Why big Swiss banks fear US tax cut
Zurich — Switzerland’s biggest banks expect a planned US corporate tax cut will cost them billions of dollars because of writedowns on deferred tax assets, setting up Credit Suisse for its third consecutive annual loss.
Credit Suisse estimates that the proposed sharp reduction in the US corporate tax rate, now moving through Congress, will cost it Sf2.1bn ($2.1bn). UBS expects Sf3bn in writedowns due to the cut.
US legislators are discussing reducing the corporate tax rate to 20% from 35%. If they succeed, it will be the first major US tax overhaul in 31 years.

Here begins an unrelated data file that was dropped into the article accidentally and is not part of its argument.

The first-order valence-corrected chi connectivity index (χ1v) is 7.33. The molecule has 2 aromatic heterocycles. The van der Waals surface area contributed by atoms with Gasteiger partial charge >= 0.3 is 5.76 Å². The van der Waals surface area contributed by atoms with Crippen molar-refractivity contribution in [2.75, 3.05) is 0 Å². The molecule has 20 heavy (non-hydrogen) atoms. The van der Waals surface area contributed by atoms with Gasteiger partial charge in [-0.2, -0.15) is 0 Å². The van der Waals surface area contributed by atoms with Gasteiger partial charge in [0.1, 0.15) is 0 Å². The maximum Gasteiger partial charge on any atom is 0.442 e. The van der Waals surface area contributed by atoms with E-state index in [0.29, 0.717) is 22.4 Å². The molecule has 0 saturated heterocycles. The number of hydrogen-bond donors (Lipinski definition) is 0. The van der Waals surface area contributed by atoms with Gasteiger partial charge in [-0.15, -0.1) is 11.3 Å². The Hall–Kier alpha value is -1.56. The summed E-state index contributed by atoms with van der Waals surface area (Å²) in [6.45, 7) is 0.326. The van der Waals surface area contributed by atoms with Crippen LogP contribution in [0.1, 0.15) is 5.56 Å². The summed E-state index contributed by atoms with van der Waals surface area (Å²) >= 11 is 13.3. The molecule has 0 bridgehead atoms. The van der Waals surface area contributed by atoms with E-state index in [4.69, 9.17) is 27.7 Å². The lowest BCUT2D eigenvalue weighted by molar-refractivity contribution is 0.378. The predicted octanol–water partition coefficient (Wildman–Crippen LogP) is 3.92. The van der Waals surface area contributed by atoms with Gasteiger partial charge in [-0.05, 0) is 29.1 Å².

A deferred tax asset built up during loss-making periods reduces the amount of tax subsequently due in future periods of profit. If the bill is signed into law before the end of the year, Switzerland’s big banks would have to book the losses in 2017 as well.
The figures suggest Credit Suisse would make a loss for the full year as it reported Sf1.1bn in net income in the first nine months of 2017. UBS reported Sf3.3bn in nine-month earnings.
Neither Credit Suisse nor UBS expect writedowns to affect their capital positions, making it unlikely to affect dividends, but the impact on their bottom line knocked their shares on Wednesday.